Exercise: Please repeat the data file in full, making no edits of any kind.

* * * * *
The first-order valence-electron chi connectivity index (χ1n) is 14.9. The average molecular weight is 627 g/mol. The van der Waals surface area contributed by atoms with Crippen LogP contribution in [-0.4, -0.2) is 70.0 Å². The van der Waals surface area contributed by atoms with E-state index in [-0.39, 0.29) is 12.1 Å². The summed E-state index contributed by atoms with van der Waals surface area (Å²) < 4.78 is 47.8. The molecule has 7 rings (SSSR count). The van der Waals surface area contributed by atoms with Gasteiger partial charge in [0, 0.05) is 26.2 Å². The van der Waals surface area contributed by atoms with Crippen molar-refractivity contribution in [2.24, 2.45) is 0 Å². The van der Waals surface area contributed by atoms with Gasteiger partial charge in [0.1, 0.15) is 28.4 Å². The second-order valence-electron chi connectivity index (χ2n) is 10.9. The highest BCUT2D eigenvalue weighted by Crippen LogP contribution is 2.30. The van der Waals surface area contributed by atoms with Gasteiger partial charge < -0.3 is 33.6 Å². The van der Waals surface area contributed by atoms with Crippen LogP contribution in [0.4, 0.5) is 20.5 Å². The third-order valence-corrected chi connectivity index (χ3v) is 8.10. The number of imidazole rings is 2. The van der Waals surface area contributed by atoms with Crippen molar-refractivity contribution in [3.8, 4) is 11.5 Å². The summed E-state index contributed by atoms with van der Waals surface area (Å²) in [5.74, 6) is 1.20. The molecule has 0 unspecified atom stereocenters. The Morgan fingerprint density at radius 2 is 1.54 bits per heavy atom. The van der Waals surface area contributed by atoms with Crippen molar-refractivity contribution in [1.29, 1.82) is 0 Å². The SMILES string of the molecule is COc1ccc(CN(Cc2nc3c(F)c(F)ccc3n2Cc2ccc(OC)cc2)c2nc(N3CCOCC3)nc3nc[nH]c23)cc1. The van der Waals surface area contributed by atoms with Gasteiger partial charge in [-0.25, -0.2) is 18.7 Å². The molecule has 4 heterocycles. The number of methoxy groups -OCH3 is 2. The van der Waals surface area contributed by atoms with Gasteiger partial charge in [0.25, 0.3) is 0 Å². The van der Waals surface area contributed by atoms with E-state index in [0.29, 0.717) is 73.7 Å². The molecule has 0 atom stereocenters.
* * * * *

The first-order valence-electron chi connectivity index (χ1n) is 14.9. The average molecular weight is 627 g/mol. The van der Waals surface area contributed by atoms with Crippen LogP contribution in [-0.4, -0.2) is 70.0 Å². The van der Waals surface area contributed by atoms with E-state index in [-0.39, 0.29) is 12.1 Å². The summed E-state index contributed by atoms with van der Waals surface area (Å²) < 4.78 is 47.8. The molecule has 7 rings (SSSR count). The van der Waals surface area contributed by atoms with Gasteiger partial charge in [0, 0.05) is 26.2 Å². The van der Waals surface area contributed by atoms with Crippen molar-refractivity contribution in [2.24, 2.45) is 0 Å². The van der Waals surface area contributed by atoms with Gasteiger partial charge in [0.1, 0.15) is 28.4 Å². The second-order valence-electron chi connectivity index (χ2n) is 10.9. The highest BCUT2D eigenvalue weighted by Crippen LogP contribution is 2.30. The van der Waals surface area contributed by atoms with Gasteiger partial charge < -0.3 is 33.6 Å². The van der Waals surface area contributed by atoms with Crippen LogP contribution in [0.4, 0.5) is 20.5 Å². The third-order valence-corrected chi connectivity index (χ3v) is 8.10. The number of imidazole rings is 2. The van der Waals surface area contributed by atoms with Crippen molar-refractivity contribution in [3.8, 4) is 11.5 Å². The summed E-state index contributed by atoms with van der Waals surface area (Å²) in [5.74, 6) is 1.20. The molecule has 0 unspecified atom stereocenters. The Morgan fingerprint density at radius 2 is 1.54 bits per heavy atom. The van der Waals surface area contributed by atoms with Crippen molar-refractivity contribution in [1.29, 1.82) is 0 Å². The SMILES string of the molecule is COc1ccc(CN(Cc2nc3c(F)c(F)ccc3n2Cc2ccc(OC)cc2)c2nc(N3CCOCC3)nc3nc[nH]c23)cc1. The van der Waals surface area contributed by atoms with Gasteiger partial charge in [-0.25, -0.2) is 18.7 Å². The molecule has 4 heterocycles. The number of methoxy groups -OCH3 is 2. The van der Waals surface area contributed by atoms with Gasteiger partial charge in [0.25, 0.3) is 0 Å². The van der Waals surface area contributed by atoms with E-state index in [0.29, 0.717) is 73.7 Å². The molecule has 0 atom stereocenters.